Cup Comes Home Again

Ernie Labarge Bullpen Club historian Tim Climer, whose father Tommy played the sport at Ole Miss, sums up the Governor's Cup this way.

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"It's the 31st most important regular season game every year."

He's right. Or as much as I can dissect 56 games, 30 of them Southeastern Conference contests, I'd say he's right.

Formerly known as the Mayor's Trophy game when it was actually played in Jackson, the game now resides in Pearl at Trustmark Park, the AA home of the Atlanta Braves. The players love playing where the pros play. The coaches like it, too, if you ask them. The six-hour round trip bus ride, well, not so much.

The game was started in 1980 when Jake Gibbs coached Ole Miss and Ron Polk coached Mississippi State to showcase college baseball to the masses. The capital city spring affair has drawn well basically every year since, normally in the 5,000 to 7,000 range.

Due to its win Tuesday night, Ole Miss now leads the event 17-16. The game is normally close, it's always competitive (I've seen a near brawl or two covering it), and the winning fans can brag a little this week.

Until Friday when the 30-game war that is SEC baseball begins again. For MSU that actually starts again Thursday night as Tennessee invades Starkville for the ESPNU game of the week; Ole Miss had that one last Thursday night at Georgia.

I still laugh a bit recalling Mike Bianco's first time to win this game. He's now 8-4 in the game since he got to Oxford.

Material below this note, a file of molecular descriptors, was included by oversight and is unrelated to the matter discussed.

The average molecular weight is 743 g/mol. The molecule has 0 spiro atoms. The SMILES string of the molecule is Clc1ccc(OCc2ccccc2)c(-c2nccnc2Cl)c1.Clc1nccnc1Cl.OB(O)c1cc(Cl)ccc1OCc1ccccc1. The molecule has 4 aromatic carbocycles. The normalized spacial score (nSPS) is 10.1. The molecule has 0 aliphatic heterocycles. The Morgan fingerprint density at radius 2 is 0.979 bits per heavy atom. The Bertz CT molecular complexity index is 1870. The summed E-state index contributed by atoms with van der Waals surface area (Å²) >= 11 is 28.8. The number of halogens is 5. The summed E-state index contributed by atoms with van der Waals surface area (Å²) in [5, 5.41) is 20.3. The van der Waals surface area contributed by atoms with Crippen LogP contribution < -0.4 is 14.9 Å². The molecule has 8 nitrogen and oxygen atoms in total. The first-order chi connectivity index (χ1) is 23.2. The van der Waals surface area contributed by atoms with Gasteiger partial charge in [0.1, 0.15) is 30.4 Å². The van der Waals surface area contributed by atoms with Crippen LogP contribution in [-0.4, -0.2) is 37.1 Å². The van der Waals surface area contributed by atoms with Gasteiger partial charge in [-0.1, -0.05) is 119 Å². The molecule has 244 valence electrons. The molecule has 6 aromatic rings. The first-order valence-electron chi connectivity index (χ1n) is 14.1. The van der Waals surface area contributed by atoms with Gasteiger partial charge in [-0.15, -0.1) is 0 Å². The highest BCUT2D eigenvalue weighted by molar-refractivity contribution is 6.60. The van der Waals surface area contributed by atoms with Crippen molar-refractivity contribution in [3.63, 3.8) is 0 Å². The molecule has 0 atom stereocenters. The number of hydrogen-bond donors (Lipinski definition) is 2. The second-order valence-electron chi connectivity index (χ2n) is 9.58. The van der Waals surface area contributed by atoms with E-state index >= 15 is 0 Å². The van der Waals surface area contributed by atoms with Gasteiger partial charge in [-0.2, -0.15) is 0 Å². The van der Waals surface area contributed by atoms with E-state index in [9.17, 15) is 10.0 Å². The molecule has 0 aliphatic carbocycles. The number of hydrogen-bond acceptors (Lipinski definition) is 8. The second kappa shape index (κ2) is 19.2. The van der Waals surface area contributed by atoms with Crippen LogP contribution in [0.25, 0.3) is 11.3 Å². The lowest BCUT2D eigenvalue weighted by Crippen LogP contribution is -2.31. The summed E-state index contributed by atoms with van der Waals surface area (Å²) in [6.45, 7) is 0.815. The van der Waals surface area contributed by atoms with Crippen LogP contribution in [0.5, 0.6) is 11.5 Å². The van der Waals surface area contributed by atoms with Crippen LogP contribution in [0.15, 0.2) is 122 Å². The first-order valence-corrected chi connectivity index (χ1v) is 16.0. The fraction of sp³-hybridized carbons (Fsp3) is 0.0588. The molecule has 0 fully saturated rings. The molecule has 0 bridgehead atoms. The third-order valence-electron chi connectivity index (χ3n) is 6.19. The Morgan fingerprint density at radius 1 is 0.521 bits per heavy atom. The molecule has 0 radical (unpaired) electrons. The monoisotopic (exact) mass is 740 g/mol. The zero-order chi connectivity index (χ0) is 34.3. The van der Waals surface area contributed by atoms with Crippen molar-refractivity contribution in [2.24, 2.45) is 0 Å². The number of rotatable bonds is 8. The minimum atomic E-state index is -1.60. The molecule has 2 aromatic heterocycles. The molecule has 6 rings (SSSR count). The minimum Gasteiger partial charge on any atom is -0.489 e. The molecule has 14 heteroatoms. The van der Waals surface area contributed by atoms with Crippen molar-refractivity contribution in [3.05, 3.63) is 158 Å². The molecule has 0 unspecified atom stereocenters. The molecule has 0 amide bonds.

It was his second season at UM, and it was the first year Polk was back at MSU to coach after "retiring" four years earlier, becoming head coach at Georgia for two years, then returning to Starkville to coach in the stadium that already wore his name.

Rebels tip their collective caps to the fans after a victory
Bruce Newman

The conversation between the coaches, I was told, went something like this.

"Is there an awards ceremony?" Bianco after the game reportedly asked Polk, who was holding the trophy since MSU had won it under then-head coach Pat McMahon the year before.

"Here. Just take it," Polk said and handed it to Bianco.

Not that it wasn't important. The game, the win, and all that comes with it, that's what's important. Not the actual hardware. The victor got a crystal Governor's Cup Tuesday night. But it was the win and what the Rebels gained in other areas that meant more than the cup itself.

The fans show up, split down the middle at home plate, maroon on one side, red on the other. The media is there, moreso than usual. The press box is always standing room only, which makes it harder to cover a game and even plug in a computer to work.

Ole Miss, which won the series finale at Georgia last weekend, improved to 25-12 this season with the win and now has two in a row. A modest winning streak for sure.

Along with the win in Pearl comes additional confidence heading into the second half of the SEC season, beginning with an important series against Arkansas this Grove Bowl weekend. The crowds should be huge. The magnitude of the series, in the actual heart of league play, a chart topper.